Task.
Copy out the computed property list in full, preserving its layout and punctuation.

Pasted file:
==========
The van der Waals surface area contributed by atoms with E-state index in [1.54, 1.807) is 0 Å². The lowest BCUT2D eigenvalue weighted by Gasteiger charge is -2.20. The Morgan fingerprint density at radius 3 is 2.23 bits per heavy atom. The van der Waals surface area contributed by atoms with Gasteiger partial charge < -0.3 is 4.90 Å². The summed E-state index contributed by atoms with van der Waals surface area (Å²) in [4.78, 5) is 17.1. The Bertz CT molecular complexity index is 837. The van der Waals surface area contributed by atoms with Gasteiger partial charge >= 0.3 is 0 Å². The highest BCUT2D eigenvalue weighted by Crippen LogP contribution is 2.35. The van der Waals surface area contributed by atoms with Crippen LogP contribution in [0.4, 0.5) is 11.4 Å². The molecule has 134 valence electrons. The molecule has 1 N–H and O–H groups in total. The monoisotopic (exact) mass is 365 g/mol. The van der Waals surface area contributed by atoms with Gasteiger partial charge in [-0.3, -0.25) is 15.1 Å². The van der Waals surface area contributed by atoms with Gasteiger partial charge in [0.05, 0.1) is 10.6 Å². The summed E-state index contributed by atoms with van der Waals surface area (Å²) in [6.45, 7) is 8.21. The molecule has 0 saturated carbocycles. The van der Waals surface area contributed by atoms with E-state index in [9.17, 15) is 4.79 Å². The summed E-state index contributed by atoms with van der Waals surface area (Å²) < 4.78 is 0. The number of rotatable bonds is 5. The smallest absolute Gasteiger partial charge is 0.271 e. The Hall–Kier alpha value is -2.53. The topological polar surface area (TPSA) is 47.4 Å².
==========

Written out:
The van der Waals surface area contributed by atoms with E-state index in [1.54, 1.807) is 0 Å². The lowest BCUT2D eigenvalue weighted by Gasteiger charge is -2.20. The Morgan fingerprint density at radius 3 is 2.23 bits per heavy atom. The van der Waals surface area contributed by atoms with Gasteiger partial charge < -0.3 is 4.90 Å². The summed E-state index contributed by atoms with van der Waals surface area (Å²) in [4.78, 5) is 17.1. The Bertz CT molecular complexity index is 837. The van der Waals surface area contributed by atoms with Gasteiger partial charge >= 0.3 is 0 Å². The highest BCUT2D eigenvalue weighted by Crippen LogP contribution is 2.35. The van der Waals surface area contributed by atoms with Crippen LogP contribution in [0.4, 0.5) is 11.4 Å². The molecule has 134 valence electrons. The molecule has 1 N–H and O–H groups in total. The monoisotopic (exact) mass is 365 g/mol. The van der Waals surface area contributed by atoms with Gasteiger partial charge in [-0.3, -0.25) is 15.1 Å². The van der Waals surface area contributed by atoms with Gasteiger partial charge in [0.05, 0.1) is 10.6 Å². The summed E-state index contributed by atoms with van der Waals surface area (Å²) in [6.45, 7) is 8.21. The molecule has 0 saturated carbocycles. The van der Waals surface area contributed by atoms with E-state index in [9.17, 15) is 4.79 Å². The summed E-state index contributed by atoms with van der Waals surface area (Å²) < 4.78 is 0. The number of rotatable bonds is 5. The smallest absolute Gasteiger partial charge is 0.271 e. The Hall–Kier alpha value is -2.53. The topological polar surface area (TPSA) is 47.4 Å².